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Occasional Contributor
Posts: 8
Registered: ‎12-22-2018

Re: Very Washed out pictures

You just saved my printer, thank you so much Bucktoof, you are a true Christmas Angel.  I hope you have an amazing rest of the holidays, and thank you more than I can say.

 

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Reputable Contributor
Posts: 606
Registered: ‎02-13-2016

Re: Very Washed out pictures

Though it's generally cheaper to have your pics commercially printed, I still enjoy seeing a well made image come out of my own printer at home. It's kind of like having your own color darkroom at home. But like anything associated with photography there is a learning curve.

What you have to keep in mind is that your camera sees colors in one way, your monitor sees them in another way and your printer may try to interpret them in a third way. Since you mentioned using PSP for editing, this link from Corel shows a fairly simple explanation of what's involved.

http://www.corel.com/content/vpk/pspx_pspa6/PSPX_Color_Management.pdf

If you were doing editing for commercial printing you'd want to do the hardware calibration of your monitor and the hardware can be kind of spendy. But for making inkjet prints at home a software monitor profile will usually be sufficient. And you likely already have the software you need to create your monitor profile.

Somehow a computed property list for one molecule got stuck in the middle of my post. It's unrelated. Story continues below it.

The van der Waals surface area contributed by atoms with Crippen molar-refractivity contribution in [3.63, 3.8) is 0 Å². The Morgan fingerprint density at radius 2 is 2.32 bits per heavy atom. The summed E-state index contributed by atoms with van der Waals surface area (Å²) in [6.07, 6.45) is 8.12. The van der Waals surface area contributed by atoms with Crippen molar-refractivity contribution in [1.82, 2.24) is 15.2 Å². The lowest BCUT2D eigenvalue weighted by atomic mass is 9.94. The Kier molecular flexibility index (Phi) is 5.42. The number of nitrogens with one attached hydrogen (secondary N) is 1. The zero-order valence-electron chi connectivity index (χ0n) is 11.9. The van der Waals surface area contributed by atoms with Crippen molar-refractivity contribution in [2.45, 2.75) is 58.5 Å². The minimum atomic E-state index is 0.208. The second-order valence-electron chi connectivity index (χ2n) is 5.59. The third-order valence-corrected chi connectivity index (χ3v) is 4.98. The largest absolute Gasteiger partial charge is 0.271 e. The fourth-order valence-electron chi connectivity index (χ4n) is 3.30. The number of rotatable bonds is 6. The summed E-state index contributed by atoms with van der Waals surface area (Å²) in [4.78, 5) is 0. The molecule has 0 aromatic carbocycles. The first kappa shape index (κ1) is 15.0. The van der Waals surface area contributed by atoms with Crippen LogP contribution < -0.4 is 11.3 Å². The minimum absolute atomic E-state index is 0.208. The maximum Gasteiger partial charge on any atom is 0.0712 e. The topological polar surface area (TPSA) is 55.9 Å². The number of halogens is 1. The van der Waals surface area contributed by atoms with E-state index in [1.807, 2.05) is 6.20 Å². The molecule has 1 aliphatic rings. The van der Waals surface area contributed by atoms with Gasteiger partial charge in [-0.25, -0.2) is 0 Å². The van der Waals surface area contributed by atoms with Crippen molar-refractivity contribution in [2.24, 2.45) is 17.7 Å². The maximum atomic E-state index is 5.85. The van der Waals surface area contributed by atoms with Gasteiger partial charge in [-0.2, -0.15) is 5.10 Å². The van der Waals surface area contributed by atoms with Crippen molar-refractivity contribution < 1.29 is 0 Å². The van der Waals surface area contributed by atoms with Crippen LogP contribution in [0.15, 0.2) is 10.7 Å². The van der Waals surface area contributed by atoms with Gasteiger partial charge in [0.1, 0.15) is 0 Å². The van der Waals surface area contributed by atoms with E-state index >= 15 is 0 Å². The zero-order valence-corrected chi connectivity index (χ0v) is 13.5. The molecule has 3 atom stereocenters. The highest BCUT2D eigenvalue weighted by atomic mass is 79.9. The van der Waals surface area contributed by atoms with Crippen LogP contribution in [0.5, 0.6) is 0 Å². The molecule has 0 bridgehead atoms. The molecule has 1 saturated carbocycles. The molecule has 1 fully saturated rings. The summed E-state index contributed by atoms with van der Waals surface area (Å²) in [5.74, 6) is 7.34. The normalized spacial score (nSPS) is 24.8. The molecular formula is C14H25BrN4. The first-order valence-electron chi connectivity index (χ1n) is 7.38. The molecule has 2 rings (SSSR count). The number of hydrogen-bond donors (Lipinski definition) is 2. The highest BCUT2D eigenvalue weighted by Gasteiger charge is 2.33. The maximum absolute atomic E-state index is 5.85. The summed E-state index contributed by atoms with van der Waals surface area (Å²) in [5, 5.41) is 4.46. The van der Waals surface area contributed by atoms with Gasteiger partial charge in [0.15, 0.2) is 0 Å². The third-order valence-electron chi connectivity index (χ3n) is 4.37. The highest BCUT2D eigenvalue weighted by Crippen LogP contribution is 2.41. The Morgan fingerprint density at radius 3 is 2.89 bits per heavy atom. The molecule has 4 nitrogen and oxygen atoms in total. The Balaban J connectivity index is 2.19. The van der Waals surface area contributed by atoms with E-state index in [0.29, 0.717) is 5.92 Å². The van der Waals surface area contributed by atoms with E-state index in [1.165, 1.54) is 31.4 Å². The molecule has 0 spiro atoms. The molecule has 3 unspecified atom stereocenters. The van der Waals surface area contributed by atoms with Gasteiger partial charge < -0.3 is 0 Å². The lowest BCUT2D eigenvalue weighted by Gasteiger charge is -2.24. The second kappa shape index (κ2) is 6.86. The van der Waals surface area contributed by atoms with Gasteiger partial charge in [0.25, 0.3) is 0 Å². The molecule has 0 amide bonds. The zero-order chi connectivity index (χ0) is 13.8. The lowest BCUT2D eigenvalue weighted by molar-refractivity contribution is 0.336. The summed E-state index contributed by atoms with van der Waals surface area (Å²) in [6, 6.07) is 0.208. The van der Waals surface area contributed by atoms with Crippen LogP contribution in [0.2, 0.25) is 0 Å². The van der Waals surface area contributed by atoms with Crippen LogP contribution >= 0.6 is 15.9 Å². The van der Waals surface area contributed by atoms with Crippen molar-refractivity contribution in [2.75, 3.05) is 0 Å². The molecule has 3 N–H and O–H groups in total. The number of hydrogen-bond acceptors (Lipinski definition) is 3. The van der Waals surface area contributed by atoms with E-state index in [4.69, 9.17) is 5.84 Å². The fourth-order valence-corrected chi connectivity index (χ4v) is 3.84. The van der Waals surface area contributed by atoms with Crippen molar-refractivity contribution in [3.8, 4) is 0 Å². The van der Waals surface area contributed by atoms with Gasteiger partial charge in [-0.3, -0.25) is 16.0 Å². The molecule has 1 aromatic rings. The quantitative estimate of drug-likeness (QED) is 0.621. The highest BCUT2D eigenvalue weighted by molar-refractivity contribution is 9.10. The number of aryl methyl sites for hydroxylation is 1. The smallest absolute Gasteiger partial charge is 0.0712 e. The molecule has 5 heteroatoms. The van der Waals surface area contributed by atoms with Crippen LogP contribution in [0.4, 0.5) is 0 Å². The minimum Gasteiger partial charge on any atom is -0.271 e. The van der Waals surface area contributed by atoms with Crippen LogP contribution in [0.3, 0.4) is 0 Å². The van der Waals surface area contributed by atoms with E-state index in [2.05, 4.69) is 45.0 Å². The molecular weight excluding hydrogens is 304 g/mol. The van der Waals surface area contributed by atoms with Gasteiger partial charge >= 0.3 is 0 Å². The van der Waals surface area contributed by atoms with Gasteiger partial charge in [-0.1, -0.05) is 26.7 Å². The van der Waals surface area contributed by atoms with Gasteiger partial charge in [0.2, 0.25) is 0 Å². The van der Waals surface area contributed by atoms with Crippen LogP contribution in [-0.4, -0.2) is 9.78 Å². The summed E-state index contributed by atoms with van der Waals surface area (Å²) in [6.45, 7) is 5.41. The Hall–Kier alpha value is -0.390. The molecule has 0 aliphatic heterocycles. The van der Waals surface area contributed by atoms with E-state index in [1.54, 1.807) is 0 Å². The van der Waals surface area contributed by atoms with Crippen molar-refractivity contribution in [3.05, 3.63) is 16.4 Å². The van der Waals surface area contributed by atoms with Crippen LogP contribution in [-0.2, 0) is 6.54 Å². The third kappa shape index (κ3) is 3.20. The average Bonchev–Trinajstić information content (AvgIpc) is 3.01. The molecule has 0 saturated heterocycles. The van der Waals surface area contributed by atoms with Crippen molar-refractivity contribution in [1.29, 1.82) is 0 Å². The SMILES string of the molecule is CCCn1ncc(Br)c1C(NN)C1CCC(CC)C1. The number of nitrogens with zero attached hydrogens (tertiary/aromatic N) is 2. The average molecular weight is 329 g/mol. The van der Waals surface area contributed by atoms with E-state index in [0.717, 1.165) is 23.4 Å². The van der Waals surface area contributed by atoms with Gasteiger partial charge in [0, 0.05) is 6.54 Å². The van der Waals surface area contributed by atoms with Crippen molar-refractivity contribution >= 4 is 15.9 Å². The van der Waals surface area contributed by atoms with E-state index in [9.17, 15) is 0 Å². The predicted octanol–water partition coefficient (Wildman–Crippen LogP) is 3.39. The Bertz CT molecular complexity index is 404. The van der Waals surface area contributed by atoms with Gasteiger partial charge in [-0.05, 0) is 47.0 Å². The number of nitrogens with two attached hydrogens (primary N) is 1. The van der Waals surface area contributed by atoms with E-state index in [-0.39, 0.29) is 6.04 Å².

Beyond that you may also have to change some settings in your editing and printer preference menus so they'll know to use the newly generated monitor profile.

Highlighted
Occasional Contributor
Posts: 8
Registered: ‎12-22-2018

Re: Very Washed out pictures

Thank you, BurnUnit, I'm reading the link now, I really appreciate your help!!
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Reputable Contributor
Posts: 606
Registered: ‎02-13-2016

Re: Very Washed out pictures

I think, in general, that the adjustment sliders in the printer drivers should be consider as more of a way of making fine adjustments or tweaking the printer output. If you're having to make major changes to adjust brightness, contrast, saturation and color corrections, there's probably a bigger problem in hiding somewhere else. Like not having a good basic monitor profile, or software that's trying to work in the wrong color space, or a printer that's using (or not using) an ICC color profile when it shouldn't (or should).

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